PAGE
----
How Emily Wilson Translated ‘The Odyssey’

Odyssey by Homer 700BC trans 2017 by Emily Wilson

Chicago Review of Books

The Odyssey—the ancient Greek epic attributed to Homer—has been translated into English at least 60 times since the seventeenth century. But only one of those translations is by a woman. Her name is Emily Wilson (photo credit: Imogen Roth), and she’s a professor of classical studies at the University of Pennsylvania. Her brilliant new translation hit shelves in November. In this interview, we discuss how her identity as a woman—and a cis-gendered feminist—informs her translation work, how her Odyssey translation honors both ancient traditions and contemporary reading practices, and what Homer meant when he called Dawn, repeatedly, “rosy-fingered.” This interview has been edited slightly for length.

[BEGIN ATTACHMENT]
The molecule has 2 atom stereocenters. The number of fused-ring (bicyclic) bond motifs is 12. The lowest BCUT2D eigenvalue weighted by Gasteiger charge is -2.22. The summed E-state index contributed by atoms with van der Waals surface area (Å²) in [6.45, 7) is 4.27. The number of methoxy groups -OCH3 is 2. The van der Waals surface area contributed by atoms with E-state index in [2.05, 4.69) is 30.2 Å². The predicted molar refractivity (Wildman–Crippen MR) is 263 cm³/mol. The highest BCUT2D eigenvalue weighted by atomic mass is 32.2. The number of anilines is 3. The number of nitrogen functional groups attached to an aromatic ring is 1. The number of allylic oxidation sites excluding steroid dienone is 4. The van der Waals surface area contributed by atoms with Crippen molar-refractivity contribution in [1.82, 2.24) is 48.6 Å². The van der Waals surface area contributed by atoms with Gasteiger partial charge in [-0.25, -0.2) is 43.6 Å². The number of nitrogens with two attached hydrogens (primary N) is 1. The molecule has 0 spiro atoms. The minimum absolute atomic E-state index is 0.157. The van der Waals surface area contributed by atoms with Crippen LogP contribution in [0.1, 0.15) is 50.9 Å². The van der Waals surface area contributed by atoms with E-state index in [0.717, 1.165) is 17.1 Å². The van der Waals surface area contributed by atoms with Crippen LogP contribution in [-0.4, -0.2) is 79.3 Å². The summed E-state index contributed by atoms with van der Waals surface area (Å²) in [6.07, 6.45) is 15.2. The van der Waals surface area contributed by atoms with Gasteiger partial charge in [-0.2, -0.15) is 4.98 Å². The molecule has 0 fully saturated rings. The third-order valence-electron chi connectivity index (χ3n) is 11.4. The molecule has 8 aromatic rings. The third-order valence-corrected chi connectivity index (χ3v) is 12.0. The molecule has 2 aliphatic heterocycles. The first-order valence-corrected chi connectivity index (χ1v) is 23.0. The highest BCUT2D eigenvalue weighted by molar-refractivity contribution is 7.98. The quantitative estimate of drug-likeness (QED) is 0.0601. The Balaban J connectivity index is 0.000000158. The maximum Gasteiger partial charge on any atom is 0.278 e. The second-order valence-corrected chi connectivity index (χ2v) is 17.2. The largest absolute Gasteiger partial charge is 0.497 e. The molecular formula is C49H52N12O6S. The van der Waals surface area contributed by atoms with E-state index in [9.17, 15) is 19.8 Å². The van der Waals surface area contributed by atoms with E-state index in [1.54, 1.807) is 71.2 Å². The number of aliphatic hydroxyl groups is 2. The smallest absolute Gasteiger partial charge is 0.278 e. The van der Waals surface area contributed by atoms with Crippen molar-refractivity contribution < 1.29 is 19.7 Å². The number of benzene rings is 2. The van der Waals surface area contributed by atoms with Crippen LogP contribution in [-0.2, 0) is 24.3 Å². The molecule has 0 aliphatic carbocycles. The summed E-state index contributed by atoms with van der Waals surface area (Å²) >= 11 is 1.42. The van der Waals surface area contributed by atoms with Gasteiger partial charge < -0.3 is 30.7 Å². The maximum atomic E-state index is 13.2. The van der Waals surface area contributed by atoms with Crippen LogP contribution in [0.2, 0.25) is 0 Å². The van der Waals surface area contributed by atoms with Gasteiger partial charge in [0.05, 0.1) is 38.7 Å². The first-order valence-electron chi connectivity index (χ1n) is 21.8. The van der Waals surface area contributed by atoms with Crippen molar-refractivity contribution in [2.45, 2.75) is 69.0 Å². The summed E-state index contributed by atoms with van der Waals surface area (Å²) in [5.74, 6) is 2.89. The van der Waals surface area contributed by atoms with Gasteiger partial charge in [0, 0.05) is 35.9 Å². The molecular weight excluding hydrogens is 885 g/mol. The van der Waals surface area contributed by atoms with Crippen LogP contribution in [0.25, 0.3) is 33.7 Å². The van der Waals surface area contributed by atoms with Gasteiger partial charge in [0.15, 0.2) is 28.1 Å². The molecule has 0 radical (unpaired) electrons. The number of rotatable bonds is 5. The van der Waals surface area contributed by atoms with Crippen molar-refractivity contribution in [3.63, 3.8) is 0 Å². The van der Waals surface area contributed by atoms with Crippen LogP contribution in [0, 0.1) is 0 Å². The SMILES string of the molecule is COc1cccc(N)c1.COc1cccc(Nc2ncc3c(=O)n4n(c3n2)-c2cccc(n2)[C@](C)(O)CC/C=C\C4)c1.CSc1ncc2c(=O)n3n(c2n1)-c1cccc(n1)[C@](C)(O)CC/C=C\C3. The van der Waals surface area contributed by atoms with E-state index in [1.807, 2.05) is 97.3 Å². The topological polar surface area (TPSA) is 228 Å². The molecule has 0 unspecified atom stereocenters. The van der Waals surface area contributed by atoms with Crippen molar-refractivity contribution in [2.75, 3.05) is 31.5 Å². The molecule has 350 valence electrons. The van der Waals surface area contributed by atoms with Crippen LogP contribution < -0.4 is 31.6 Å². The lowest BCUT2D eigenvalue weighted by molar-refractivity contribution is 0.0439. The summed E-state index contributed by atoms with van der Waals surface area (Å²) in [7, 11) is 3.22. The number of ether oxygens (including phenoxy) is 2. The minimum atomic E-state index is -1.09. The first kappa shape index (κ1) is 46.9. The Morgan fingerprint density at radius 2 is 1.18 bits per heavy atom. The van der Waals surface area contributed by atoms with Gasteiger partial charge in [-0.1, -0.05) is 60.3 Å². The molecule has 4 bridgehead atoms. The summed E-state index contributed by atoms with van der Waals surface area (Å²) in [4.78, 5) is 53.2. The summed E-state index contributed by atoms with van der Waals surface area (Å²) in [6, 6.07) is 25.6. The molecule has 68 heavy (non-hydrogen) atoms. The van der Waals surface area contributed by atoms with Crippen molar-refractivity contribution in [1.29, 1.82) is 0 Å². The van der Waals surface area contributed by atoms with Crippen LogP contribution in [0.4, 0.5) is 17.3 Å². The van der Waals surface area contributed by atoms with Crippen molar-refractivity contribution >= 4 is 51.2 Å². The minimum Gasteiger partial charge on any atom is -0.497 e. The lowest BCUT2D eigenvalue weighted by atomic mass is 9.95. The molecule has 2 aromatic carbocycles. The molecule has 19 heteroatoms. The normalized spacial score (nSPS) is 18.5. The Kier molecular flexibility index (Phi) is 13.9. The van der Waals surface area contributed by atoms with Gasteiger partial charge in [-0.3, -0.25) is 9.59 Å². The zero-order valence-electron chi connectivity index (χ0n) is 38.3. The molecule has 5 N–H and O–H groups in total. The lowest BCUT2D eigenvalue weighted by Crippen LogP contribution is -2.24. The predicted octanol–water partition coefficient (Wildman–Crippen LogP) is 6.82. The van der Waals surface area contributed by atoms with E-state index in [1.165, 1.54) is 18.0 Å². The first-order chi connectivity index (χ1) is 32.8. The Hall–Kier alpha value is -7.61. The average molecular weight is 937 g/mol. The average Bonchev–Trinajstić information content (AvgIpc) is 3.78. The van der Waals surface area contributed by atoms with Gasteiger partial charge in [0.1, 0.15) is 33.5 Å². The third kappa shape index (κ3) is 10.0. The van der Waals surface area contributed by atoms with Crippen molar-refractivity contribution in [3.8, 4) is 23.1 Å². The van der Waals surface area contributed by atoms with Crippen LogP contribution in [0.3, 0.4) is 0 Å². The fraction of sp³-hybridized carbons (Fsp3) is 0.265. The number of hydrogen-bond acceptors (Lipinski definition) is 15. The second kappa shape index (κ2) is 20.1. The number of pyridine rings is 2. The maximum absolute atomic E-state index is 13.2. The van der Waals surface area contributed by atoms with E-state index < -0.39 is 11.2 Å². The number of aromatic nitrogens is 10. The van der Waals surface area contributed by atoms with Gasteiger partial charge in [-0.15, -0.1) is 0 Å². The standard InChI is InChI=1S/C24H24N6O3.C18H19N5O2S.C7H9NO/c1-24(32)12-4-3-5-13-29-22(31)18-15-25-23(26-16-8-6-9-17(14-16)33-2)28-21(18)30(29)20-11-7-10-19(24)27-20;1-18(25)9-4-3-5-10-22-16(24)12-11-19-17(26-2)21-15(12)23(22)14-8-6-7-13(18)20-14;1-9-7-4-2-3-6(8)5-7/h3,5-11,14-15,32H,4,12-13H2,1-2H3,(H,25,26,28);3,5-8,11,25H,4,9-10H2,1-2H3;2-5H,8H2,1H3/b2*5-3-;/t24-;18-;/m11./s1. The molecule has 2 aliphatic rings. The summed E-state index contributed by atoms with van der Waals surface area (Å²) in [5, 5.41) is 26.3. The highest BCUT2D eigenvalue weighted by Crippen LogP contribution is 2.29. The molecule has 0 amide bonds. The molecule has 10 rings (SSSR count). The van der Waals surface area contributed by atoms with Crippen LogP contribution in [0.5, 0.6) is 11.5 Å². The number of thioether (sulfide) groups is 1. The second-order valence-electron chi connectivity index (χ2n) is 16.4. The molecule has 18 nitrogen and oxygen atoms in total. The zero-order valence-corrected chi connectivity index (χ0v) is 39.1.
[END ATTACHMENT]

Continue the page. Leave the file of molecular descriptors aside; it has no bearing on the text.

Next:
Odyssey Excerpt

Amy Brady

In your recent review of Barry Powell’s translation of ‘The Poems of Hesiod’ in the New York Review of Books, you critique the translator’s “gender bias.” What does it mean to have a gender bias when translating literature, and how do…

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The Research Whisperer

Old volumes of books: Historian's history of the world volume XXIII, and three volumes of Arthur Mee's Children's Encyclopedia Ideas of the world, by Jonathan O’Donnell

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